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UK Stewardship Code

Introduction

Devon Equity Management Limited (“Devon”) manages assets for a range of institutional clients. At Devon, we aim to act in the best interests of all our stakeholders by engaging with the companies that we invest in, and by exercising our voting rights with care. This ensures responsible investment of our clients’ funds.

Principle One

Institutional investors should publicly disclose their policy on how they will discharge their stewardship responsibilities.

We have a fund-manager-led approach, aligned to investment considerations and designed to enhance and protect our clients’ capital. This document has been approved by the Board of Devon.

Devon seeks to deliver investment outperformance after fees over the long term, without exposing clients to unnecessary risk. Stewardship is an important factor which underpins this objective. Fund managers are free to follow their convictions, selecting what they believe to be the best opportunities the market has to offer over the long term. Fund managers take the lead on stewardship issues, working in partnership with senior Management at Devon.

Principle Two

Institutional investors should have a robust policy on managing conflicts of interest in relation to stewardship and this policy should be publicly disclosed.

Devon recognises the importance of managing potential conflicts of interest on behalf of its clients when voting their shares and engaging with investee companies.

The objective is always to act in the client’s best interests when considering matters such as voting and engagement. In accordance with Financial Conduct Authority requirements, Devon has implemented an effective Conflicts of Interest Policy.

Principle 3

Institutional investors should monitor investee companies.

Devon’s investment team and specialists seek to understand how governance factors impact long-term performance through monitoring. Devon’s approach is to try and engage proactively, rather than reacting once problems emerge.

There is a continuous programme of meetings with chairmen and non-executive directors. Discussions may include, but are not limited to, business strategy, acquisitions and disposals, capital raisings and financing operations, risk management, culture, board effectiveness and succession, board composition and diversity, shareholder rights, corporate responsibility, sustainability and remuneration.

Principle 4

Institutional investors should establish clear guidelines on when and how they will escalate their activities as a method of protecting and enhancing shareholder value.

Potential considerations which govern escalation of corporate governance concerns are diverse. Devon may decide to escalate if, for example, there are specific concerns about an M&A transaction, or concerns about board members or strategy. In these circumstances, we will seek a formal discussion with the chairman or a senior independent director. The list above is not exhaustive and there may be other occasions in which Devon may decide to escalate its activities.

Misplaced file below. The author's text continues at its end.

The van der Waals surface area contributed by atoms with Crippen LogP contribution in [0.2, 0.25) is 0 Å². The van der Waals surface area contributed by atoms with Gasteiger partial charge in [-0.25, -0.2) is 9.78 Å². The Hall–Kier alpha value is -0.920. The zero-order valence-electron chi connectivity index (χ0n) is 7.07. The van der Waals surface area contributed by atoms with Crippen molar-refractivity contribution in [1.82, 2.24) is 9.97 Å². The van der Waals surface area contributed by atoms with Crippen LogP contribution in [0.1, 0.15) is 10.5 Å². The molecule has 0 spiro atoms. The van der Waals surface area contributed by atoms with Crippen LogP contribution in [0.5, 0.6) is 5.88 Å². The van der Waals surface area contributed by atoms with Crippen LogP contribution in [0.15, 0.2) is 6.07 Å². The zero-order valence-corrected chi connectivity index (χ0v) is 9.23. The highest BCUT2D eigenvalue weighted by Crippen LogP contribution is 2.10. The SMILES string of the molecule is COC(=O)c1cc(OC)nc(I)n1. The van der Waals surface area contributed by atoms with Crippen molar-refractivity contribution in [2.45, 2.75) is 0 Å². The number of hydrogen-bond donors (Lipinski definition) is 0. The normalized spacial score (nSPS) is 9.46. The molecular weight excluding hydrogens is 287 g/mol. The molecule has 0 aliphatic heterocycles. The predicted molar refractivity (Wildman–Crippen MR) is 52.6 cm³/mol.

Devon values its relationships with investee companies and the primary objective is to resolve issues directly without the need for external dialogue. However, if the situation persists, intervening jointly with other institutions will be considered. This will be decided on a case-by-case basis and will be guided by the relevant regulatory framework.

Principle 5

Institutional investors should be willing to act collectively.

In some circumstances collaboration with other investors may be the most productive action. This could be in situations where independent escalation has not produced a desirable outcome or during times of significant corporate or economic stress. In doing so, Devon gives due regard to its policies concerning governance and conflicts.

The decision to collaborate on company-specific matters will be taken on a case-by-case basis by the investment team. Devon may consider joint engagement in the following circumstances: i) concern over decisions relating to M&A activity; ii) issues with company leadership or board members; iii) concern over remuneration; iv) concern over strategy; and v) where there is difficulty accessing companies in certain markets. The above list is not exhaustive and there may be other occasions in which Devon may seek to act collectively.

In any instance where Devon may act collectively the Conflict of Interest Policy and insider list will be followed. External legal assistance may also be sought.

Principle 6

Institutional investors should have a clear policy on voting and disclosure of voting activity.

Devon maintains a clear policy on voting and disclosure of voting activity. Voting decisions are made by our fund managers, informed by their knowledge of the company concerned. Devon’s voting policy incorporates best practice, but there may be occasions where the nature of a company’s business and explanations provided by the company warrant a different approach.

Voting forms an important part of our stewardship responsibilities and we will vote against management when we believe this will lead to a better outcome and is in the interests of our clients.

Principle 7

Institutional investors should report periodically on their stewardship and voting activities.

Investors may receive a quarterly summary of proxies voted or not voted by contacting Devon’s client services representatives and asking to be included on the quarterly proxy voting distribution list. Devon does not provide third parties with information on how it has voted.

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